Roberto Rossellini was an intriguing director who made a handful of great films and an awful lot of mish mash. While Rossellini never found much popular acclaim for most of his movies, he certainly found it among some of his fellow directors, notably Truffaut and Scorsese. Whether that means Rossellini was a great director might depend on how you much you appreciate artists praising each other. It is, however, just about impossible to underestimate Rossellini's impact on neorealism in movies, just as it's impossible not to take seriously any director who could make Open City, Paisan and Il Generale Della Rovere.
So what is The Taking of Power by Louis XIV? Rossellini made it for French television when his career and reputation had faded. He was 60, and would be dead eleven years later. He still made movies regularly and, increasingly, worked in television on major presentations. He made movies because this is what directors do. He wasn't forgotten, exactly, and there were those who saw in him the neorealistic genius he once was. Perhaps he forgot along the way that the story must engage, and that dedicated technique may not always be enough. If Luigi Minecolli had been the director of The Taking of Power by Louis XIV instead of a director named Roberto Rossellini, would the TV production be remembered, even by cineastes? Well, who remembers the director of The First Churchills?
Louis, in 1661, is about to grasp the power of his throne. He's 22 years old and has worn the crown since just before his fifth birthday. The death of the power behind the throne, Cardinal Mazarin, gives Louis the opportunity to be the king, not just play at it. Louis succeeds so well we remember him as The Sun King. (Of course, for his last couple of decades he should be better remembered as The Death, Disaster and Crushing-Taxes-for-Everybody-But-the-Nobility King. But all this is another story.)
Rossellini not only shows us the intrigue, the primping, the groveling and the backstabbing that come with the accumulation of power, he shows us those realistic details that make cardinals and kings into men, not always inspiring men and sometimes dead men. This was a time when physicians diagnosed by way of a whiff of the chamber pot and who bled their patients with abandon. The death of Mazarin begins the movie, and the Cardinal's confession to his priest is amusingly self-serving. This scene, as with the movie, is so deliberate and calm as to want us to help speed God's hand in closing the Cardinal's eyes. The Cardinal has a lot of exposition to deal with before that happens.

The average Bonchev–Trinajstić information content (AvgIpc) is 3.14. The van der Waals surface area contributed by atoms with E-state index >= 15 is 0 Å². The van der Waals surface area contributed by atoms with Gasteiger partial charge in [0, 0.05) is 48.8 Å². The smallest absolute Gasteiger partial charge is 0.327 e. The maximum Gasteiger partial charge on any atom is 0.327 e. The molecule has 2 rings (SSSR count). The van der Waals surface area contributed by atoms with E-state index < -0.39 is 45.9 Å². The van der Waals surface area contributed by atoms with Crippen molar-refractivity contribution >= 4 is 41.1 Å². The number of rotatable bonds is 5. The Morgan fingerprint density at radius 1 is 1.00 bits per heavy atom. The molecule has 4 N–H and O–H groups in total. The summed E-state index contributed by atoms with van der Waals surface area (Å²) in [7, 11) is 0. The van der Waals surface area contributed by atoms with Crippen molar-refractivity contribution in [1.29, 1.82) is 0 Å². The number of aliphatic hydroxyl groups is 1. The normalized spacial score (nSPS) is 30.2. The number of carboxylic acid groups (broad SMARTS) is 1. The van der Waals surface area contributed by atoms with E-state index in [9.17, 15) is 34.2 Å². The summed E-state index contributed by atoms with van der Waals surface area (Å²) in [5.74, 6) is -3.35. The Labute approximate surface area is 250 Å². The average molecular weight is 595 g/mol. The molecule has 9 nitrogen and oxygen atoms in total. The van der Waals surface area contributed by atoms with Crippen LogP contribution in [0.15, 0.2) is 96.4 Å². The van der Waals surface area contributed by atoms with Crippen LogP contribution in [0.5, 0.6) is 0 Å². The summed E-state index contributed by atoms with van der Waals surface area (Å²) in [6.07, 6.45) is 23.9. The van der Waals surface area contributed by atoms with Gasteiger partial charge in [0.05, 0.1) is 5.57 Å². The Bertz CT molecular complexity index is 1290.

And when it does, Louis, to the consternation of his ministers, his courtiers and his powerful mother, begins to make decisions for himself. There is intrigue, ego, avarice and ambition...and it all proceeds with such stateliness that it would be very hard going without all those magnificent wigs, velvet curtains, lush costumes, beplumed hats and the stultifying but amusing rules and courtesies of the court. Louis himself, played by Jean-Marie Patte, is a plump, short, shallow, spoiled but sly young man, who much prefers skinny dipping with his mistress than amorous visits to his wife. He sounds like Peter Ustinov. He looks ridiculous in his high wigs and his beribboned, belaced and bevelveted knickers. Louis must deal with his mother, with Fouquet, with the building of Versailles, with bringing the nobility to heel and with all those elaborate, lengthy 17-course meals he would eat in solitary splendor in front of his courtiers and ladies. In many ways the preparation of one of these meals, its nervous supervision, stately serving and blank-eyed consumption by the king is the best sequence in the movie.
I have no idea if Patte was simply a limited actor or whether he was directed poorly. One critic reports that Rossellini would not give the actors their dialogue until just before a scene, and insisted that they use written cheat boards out of camera range if they had trouble. If this is the case, we can only sympathize with Patte, who is forced to speak in ponderous epigrams and declarations of shrewd and emotionless intent.
The taking of power by Louis XIV...the history...is a great and dramatic story. The movie, on the other hand, looks just fine and, if you enjoy the high doings of those convinced they are our betters, interesting. But the teleplay also is dull, dispassionate and without pace. Patte's acting leaves a great void in the center of the story. Rossellini has produced a lavish, stately teleplay about a French king, undoubtedly exactly what his French producers wanted. I don't believe there is a trace to be seen of the Rossellini of Open City and Paisan. Is the movie worth four stars? Just barely.
This Criterion release looks just what it is, an older television program that has been well preserved. There are three extras that deal with Rossellini, his "history" films and the making of this one.